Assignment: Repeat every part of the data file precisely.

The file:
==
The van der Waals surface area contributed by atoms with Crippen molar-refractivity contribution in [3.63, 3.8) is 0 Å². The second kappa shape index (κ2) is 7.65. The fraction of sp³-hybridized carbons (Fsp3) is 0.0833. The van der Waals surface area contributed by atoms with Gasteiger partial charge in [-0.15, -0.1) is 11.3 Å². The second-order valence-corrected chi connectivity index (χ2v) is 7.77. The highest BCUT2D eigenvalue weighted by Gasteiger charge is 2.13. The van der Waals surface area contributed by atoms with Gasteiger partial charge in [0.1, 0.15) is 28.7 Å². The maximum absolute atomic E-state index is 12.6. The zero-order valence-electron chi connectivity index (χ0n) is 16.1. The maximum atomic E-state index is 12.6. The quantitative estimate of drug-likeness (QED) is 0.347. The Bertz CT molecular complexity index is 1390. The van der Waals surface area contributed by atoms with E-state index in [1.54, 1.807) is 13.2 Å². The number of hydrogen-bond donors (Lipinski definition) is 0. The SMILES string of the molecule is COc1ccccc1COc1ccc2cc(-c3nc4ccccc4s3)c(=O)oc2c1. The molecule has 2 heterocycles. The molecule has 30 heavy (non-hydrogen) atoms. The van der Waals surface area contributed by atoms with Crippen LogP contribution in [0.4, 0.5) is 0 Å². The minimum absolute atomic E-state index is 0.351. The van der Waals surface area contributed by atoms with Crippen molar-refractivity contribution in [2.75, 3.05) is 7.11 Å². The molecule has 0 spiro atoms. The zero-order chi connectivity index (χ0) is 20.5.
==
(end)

The van der Waals surface area contributed by atoms with Crippen molar-refractivity contribution in [3.63, 3.8) is 0 Å². The second kappa shape index (κ2) is 7.65. The fraction of sp³-hybridized carbons (Fsp3) is 0.0833. The van der Waals surface area contributed by atoms with Gasteiger partial charge in [-0.15, -0.1) is 11.3 Å². The second-order valence-corrected chi connectivity index (χ2v) is 7.77. The highest BCUT2D eigenvalue weighted by Gasteiger charge is 2.13. The van der Waals surface area contributed by atoms with Gasteiger partial charge in [0.1, 0.15) is 28.7 Å². The maximum absolute atomic E-state index is 12.6. The zero-order valence-electron chi connectivity index (χ0n) is 16.1. The maximum atomic E-state index is 12.6. The quantitative estimate of drug-likeness (QED) is 0.347. The Bertz CT molecular complexity index is 1390. The van der Waals surface area contributed by atoms with E-state index in [1.54, 1.807) is 13.2 Å². The number of hydrogen-bond donors (Lipinski definition) is 0. The SMILES string of the molecule is COc1ccccc1COc1ccc2cc(-c3nc4ccccc4s3)c(=O)oc2c1. The molecule has 2 heterocycles. The molecule has 30 heavy (non-hydrogen) atoms. The van der Waals surface area contributed by atoms with Crippen LogP contribution in [0.4, 0.5) is 0 Å². The minimum absolute atomic E-state index is 0.351. The van der Waals surface area contributed by atoms with Crippen molar-refractivity contribution in [2.75, 3.05) is 7.11 Å². The molecule has 0 spiro atoms. The zero-order chi connectivity index (χ0) is 20.5.